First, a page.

Scanography Edits

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Using my scanography and cyanotype work I created a series of images collating the work together. I experimented using various overlay and filter features on Adobe Photoshop and created this final effect. I particularly like the subtle tones in the pink piece with the yellow of the alstroemeria petals.




Botanical Artists: Anna Atkins and Elizabeth Blackadder Influenced Responses

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As well as coming from an arty background, I also study biology and so wanted to incorporate science into my project. Atkins and Blackadder are examples of botanists who use art in order to convey their findings and to collate their work. Atkins was fascinated by botany and created cyanotypes of pressed plants in order to document her specimens. Blackadder on the other hand used traditional fine art practices such as sketching and painting to create biological, anatomical drawings of exotic plants in the Amazon Rainforest and was one of the first individuals to bring attention to the devastating effect of deforestation on this particular rainforest, particularly where flora and fauna are concerned.

Although I have taken inspiration from both artists in terms of a scientific perspective on plants, I have used Atkins cyanotype process as the medium for my initial responses. In order to respond the Blackadder’s work, I used acetate negatives of photographs that I had taken of flowers in order to articulate her precise, scientific style. I superimposed script text in order to name the plants using their binomial Latin name as well as the state they are in as both artists use this in their work




Georgia O’Keeffe: Response Development

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I was inspired by the controversy surrounding the paintings of Georgia O’Keeffe. Those who have seen works by O’Keeffe will have probably at some point compared it to certain “female regions”, particularly “Black Iris III” and “Red Canna”. The artist herself denies this claiming:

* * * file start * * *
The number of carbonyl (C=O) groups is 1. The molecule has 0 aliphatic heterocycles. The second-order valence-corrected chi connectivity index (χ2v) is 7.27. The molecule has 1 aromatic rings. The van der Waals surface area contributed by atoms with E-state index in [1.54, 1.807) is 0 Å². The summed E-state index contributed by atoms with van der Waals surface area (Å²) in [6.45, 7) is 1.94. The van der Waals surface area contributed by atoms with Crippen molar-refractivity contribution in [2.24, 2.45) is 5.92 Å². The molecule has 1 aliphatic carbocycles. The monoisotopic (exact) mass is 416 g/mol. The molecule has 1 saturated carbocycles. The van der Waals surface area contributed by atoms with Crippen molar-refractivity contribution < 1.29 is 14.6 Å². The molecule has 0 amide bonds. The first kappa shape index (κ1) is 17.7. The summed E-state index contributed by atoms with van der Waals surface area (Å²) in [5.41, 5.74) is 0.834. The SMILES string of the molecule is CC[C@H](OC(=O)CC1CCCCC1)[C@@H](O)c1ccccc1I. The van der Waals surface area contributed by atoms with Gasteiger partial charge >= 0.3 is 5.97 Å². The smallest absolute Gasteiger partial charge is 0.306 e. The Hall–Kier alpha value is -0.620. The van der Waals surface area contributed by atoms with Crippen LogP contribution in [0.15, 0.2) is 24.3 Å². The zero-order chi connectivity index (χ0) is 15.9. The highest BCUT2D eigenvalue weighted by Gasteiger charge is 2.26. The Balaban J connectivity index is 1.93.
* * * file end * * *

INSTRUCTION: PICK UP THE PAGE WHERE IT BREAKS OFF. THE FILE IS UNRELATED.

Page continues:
“I made you take time to look at what I saw and when you took time to really notice my flower, you hung all your associations with flowers on my flower and you write about my flower as if I think and see what you think and see—and I don’t.”

It is interesting that people suggest that these flowers are meant to represent areas of the female form as generally plants have both male and female sexual organs. It is almost trying to associate the flowers with a certain sex, when flowers themselves are not usually one sex. This is quite interesting seeing as the tulip I have painted here actually seems to be quite a phallic looking plant, with its long style and bulbous stigma. I wanted to play with this concept, fragmenting my oil painting into different layers to represent the complexities of plant anatomy and to show it’s not so simple as male and female.

I added the text “Gender is False” as not only were O’Keeffe’s works compared to the human form, but flowers are seen as feminine despite their male and female anatomy. Gender does not relate to someone’s sex, contrary to popular belief, rather, gender is more about social differences between stereotypical male and female characteristics rather than biological ones. In a way, gender in itself is false when looking at something scientifically, and I wanted to show that the flower is just a flower, it isn’t a “boy” or a “girl” it doesn’t represent male or female form, it is a form in itself and in this case, and in the case of O’Keeffe’s work, “Gender is False”.

Oil Painting of a Purple Tulip- Georgia O’Keeffe Response


I was inspired by the detailed, close up oil paintings of flowers created by artist Georgia O’Keeffe. I started by taking a photograph of a tulip and from there I created this oil piece on a canvas board. I like the subtle shading however I would have liked to spend more time on it to make it more detailed, but hey-ho that’s A-Level art deadlines!

Tang Chiew Ling Responses